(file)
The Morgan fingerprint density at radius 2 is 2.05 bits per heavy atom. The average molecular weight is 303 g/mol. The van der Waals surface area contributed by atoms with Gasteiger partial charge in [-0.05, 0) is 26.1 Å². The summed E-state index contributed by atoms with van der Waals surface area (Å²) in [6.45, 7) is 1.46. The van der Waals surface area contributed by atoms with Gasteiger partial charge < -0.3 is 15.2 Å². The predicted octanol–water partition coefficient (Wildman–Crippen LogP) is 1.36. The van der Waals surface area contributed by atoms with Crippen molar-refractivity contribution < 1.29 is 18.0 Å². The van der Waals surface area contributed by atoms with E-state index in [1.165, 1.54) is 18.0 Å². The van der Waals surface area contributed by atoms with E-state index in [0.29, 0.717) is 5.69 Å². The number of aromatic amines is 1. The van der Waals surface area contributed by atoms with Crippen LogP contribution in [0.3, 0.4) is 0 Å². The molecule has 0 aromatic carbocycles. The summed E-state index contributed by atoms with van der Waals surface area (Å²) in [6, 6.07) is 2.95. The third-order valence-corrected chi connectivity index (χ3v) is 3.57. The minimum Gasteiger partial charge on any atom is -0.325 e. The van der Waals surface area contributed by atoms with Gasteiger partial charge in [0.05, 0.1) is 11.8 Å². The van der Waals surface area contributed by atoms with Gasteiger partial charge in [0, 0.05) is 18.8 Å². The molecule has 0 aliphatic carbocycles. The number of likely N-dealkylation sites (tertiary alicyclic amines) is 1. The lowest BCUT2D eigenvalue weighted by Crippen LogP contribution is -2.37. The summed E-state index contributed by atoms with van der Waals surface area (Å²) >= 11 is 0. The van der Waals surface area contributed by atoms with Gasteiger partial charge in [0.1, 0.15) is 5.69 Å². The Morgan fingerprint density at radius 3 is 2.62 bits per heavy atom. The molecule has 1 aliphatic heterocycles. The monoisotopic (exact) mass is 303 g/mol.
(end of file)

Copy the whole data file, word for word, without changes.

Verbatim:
The Morgan fingerprint density at radius 2 is 2.05 bits per heavy atom. The average molecular weight is 303 g/mol. The van der Waals surface area contributed by atoms with Gasteiger partial charge in [-0.05, 0) is 26.1 Å². The summed E-state index contributed by atoms with van der Waals surface area (Å²) in [6.45, 7) is 1.46. The van der Waals surface area contributed by atoms with Gasteiger partial charge < -0.3 is 15.2 Å². The predicted octanol–water partition coefficient (Wildman–Crippen LogP) is 1.36. The van der Waals surface area contributed by atoms with Crippen molar-refractivity contribution < 1.29 is 18.0 Å². The van der Waals surface area contributed by atoms with E-state index in [1.165, 1.54) is 18.0 Å². The van der Waals surface area contributed by atoms with E-state index in [0.29, 0.717) is 5.69 Å². The number of aromatic amines is 1. The van der Waals surface area contributed by atoms with Crippen LogP contribution in [0.3, 0.4) is 0 Å². The molecule has 0 aromatic carbocycles. The summed E-state index contributed by atoms with van der Waals surface area (Å²) in [6, 6.07) is 2.95. The third-order valence-corrected chi connectivity index (χ3v) is 3.57. The minimum Gasteiger partial charge on any atom is -0.325 e. The van der Waals surface area contributed by atoms with Gasteiger partial charge in [0.05, 0.1) is 11.8 Å². The van der Waals surface area contributed by atoms with Gasteiger partial charge in [0, 0.05) is 18.8 Å². The molecule has 0 aliphatic carbocycles. The number of likely N-dealkylation sites (tertiary alicyclic amines) is 1. The lowest BCUT2D eigenvalue weighted by Crippen LogP contribution is -2.37. The summed E-state index contributed by atoms with van der Waals surface area (Å²) >= 11 is 0. The van der Waals surface area contributed by atoms with Gasteiger partial charge in [0.1, 0.15) is 5.69 Å². The Morgan fingerprint density at radius 3 is 2.62 bits per heavy atom. The molecule has 1 aliphatic heterocycles. The monoisotopic (exact) mass is 303 g/mol.